Covid water utility economics

It’s generally understood that the coronavirus can’t get into the water that we drink. But it can get into the finances of the utilities that get the water to us.

 ITEM: The paying customers for more than half of all piped water — colleges, offices, restaurants and factories –– have cut back or shut down, thereby reducing water consumption and associated water revenues.

ITEM: Laid-off residential consumers across the country have gone delinquent on their water bills, magnifying the revenue problem.

ITEM: The homebuilding industry has softened, meaning few new connection fees from new homes.

ITEM: Capital spending and badly-needed repairs to leaking pipes have been deferred.

In recent months trade groups for the nation’s thousands of water utilities have been studying the impact of the pandemic on their operations.

 Their findings illustrate that the supply of safe drinking water has many parts, and that a disruption such as a pandemic can have ripple effects. For example: tens of thousands of private sector construction workers don’t get hired when repairs to pipes and capital spending get deferred.

 The American Water Works Association and the Association of Metropolitan Water Agencies, among others, have turned up some pandemic impacts that are common to all businesses: absenteeism, for example, and the difficulty (and costs) of getting ahold of personal protective equipment.

But some other impacts are unique to water operations themselves – for example, disruptions to the supply of purifying chemicals that are essential to providing safe water. And distraction from another public health crisis that’s associated with the millions of lead water pipes in the United States that need replacement.

 The overall economic effect on an industry that’s overwhelmingly government-run and typically not a money-maker in the first place is significant: nearly $14 billion nationally from lost revenues and added costs.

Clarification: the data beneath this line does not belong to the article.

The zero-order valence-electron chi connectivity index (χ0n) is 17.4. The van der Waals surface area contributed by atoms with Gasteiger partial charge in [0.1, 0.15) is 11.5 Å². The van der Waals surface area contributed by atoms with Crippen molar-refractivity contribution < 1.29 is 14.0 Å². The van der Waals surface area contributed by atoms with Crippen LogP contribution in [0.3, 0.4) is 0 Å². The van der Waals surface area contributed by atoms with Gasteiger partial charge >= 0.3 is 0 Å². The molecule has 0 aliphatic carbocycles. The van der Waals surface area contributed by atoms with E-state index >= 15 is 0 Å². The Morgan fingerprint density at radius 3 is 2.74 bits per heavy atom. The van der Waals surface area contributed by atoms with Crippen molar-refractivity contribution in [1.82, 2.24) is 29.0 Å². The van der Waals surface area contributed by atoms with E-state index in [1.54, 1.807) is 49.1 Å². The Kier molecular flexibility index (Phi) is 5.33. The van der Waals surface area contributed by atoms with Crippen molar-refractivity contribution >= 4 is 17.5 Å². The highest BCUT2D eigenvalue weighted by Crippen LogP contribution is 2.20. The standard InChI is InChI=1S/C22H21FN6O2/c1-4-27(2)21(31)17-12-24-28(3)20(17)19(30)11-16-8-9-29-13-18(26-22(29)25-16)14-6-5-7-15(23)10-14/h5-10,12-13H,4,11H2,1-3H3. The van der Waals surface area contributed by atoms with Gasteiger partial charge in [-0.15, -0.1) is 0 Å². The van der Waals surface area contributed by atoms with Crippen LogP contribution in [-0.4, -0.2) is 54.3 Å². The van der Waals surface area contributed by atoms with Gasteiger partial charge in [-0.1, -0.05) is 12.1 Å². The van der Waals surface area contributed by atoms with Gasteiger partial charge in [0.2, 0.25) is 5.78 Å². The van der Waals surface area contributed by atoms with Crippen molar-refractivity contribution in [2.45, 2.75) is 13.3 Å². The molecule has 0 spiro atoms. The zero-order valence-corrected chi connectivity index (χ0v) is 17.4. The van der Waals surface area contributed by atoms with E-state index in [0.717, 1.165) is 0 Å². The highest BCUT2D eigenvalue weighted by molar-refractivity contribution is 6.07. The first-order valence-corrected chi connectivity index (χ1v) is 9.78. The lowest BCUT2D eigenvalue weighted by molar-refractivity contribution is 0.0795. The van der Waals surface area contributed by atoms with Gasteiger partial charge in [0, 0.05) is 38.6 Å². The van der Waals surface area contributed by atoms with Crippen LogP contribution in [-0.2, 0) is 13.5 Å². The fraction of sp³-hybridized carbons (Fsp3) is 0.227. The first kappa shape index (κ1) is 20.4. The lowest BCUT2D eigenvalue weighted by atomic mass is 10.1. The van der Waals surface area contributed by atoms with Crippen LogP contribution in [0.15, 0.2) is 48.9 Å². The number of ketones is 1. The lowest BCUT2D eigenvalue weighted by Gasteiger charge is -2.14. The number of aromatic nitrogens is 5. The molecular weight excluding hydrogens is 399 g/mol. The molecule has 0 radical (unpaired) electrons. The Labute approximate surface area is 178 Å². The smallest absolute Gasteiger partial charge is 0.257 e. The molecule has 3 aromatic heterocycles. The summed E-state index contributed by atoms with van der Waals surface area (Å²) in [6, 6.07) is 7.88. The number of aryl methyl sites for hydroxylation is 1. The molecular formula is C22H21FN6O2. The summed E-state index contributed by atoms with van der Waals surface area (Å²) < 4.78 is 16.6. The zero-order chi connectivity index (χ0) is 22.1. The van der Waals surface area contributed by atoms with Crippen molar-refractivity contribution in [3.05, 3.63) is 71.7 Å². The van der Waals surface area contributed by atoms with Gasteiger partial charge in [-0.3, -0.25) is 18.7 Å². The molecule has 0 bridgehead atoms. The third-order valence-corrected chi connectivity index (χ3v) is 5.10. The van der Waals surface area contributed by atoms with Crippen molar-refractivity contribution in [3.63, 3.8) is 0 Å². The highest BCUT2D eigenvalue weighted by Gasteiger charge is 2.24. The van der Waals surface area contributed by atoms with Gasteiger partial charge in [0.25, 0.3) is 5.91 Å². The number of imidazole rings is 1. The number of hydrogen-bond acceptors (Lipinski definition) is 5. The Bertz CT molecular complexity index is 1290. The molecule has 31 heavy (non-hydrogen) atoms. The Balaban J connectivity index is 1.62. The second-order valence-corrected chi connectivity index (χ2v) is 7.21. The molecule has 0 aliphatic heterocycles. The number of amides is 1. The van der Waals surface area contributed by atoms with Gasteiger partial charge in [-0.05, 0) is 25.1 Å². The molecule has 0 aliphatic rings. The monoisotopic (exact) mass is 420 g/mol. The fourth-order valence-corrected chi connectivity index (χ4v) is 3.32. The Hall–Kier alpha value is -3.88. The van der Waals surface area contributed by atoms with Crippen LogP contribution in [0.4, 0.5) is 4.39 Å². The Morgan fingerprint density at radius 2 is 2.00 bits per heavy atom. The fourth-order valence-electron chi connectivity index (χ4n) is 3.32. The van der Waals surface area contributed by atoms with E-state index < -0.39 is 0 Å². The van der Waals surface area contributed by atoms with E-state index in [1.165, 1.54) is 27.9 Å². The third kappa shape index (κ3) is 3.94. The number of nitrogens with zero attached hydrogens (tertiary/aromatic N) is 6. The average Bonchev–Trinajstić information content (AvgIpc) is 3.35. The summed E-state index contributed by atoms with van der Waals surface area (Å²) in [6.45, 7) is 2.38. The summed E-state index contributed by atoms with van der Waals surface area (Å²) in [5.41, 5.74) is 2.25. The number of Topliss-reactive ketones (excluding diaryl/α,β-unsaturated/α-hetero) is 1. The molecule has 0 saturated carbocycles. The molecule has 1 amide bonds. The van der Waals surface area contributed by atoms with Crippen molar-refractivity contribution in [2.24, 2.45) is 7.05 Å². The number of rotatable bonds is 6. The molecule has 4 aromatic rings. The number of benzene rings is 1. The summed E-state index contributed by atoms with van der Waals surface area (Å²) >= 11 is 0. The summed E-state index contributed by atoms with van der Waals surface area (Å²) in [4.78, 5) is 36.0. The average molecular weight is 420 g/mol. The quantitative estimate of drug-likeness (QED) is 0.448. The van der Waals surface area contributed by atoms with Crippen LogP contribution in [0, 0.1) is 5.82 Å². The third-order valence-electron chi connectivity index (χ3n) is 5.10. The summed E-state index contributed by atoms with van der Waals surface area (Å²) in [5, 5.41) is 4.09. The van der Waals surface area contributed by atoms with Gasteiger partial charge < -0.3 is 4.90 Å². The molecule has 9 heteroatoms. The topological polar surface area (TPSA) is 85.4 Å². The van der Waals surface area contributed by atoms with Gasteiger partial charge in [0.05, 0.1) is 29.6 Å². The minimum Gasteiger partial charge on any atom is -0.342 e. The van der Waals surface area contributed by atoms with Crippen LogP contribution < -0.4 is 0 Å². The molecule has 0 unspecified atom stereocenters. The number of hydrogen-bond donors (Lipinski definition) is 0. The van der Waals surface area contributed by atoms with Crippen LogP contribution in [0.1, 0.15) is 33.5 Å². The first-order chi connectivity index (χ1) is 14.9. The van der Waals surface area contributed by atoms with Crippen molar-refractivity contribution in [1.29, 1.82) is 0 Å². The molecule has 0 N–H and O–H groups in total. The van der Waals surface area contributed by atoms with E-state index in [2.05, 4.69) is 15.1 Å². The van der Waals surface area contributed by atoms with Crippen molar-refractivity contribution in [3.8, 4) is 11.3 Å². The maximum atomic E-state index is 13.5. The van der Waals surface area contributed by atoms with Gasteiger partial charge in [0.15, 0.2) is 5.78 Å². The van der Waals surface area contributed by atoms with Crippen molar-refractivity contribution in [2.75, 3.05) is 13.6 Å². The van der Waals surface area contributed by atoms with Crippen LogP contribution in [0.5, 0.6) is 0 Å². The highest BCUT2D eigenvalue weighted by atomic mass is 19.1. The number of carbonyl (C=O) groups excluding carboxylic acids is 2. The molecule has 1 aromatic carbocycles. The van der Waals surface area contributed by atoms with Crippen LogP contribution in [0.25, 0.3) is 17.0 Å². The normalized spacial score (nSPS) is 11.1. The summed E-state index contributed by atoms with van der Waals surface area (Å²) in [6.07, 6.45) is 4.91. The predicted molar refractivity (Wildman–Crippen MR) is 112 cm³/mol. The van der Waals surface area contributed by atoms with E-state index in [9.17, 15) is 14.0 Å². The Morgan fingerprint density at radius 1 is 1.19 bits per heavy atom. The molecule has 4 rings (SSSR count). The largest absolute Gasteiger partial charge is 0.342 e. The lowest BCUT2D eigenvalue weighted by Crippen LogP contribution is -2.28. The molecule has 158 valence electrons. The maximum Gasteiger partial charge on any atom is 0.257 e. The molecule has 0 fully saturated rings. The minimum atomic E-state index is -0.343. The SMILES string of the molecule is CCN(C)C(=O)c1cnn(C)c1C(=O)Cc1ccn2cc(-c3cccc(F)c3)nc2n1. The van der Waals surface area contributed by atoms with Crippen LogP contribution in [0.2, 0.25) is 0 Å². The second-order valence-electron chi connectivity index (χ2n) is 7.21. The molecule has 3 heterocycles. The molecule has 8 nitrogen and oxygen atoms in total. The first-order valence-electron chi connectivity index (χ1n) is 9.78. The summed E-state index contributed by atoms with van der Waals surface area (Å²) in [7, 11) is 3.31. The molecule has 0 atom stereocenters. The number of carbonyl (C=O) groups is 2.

The situation has led to calls for coronavirus relief funding from Congress. Water utilities were left out of the first financial assistance bills that sent trillions of dollars around the country, and there are real questions whether Washington is open to adding new money for utilities. Here’s a report on the subject from Circle of Blue, an authoritative blog.

Meanwhile, financial pressures worsen. Drinking water is an essential commodity even when there isn’t a public health crisis going on.

Hence, providers of drinking water are delivering water to delinquent customers (the average residential bill is $70 per month), they’re restoring service to other customers who were previously shut off for non-payment and they’ve put off planned rate increases. Here’s a snapshot from National Governors Association.

The picture is one of a financial crisis rendered more dire by the fact that this blog posting so far has been about only one part of the water sector; there’s another segment – wastewater and sewage treatment – that’s also experiencing financial strain.

With the coronavirus situation still without promise of improving, don’t expect a brighter picture for water utilities anytime soon. And be prepared to pay for all this down the line. A handful of states have already asked utilities to keep track of spending during these times to support future applications for surcharges to recover those costs.

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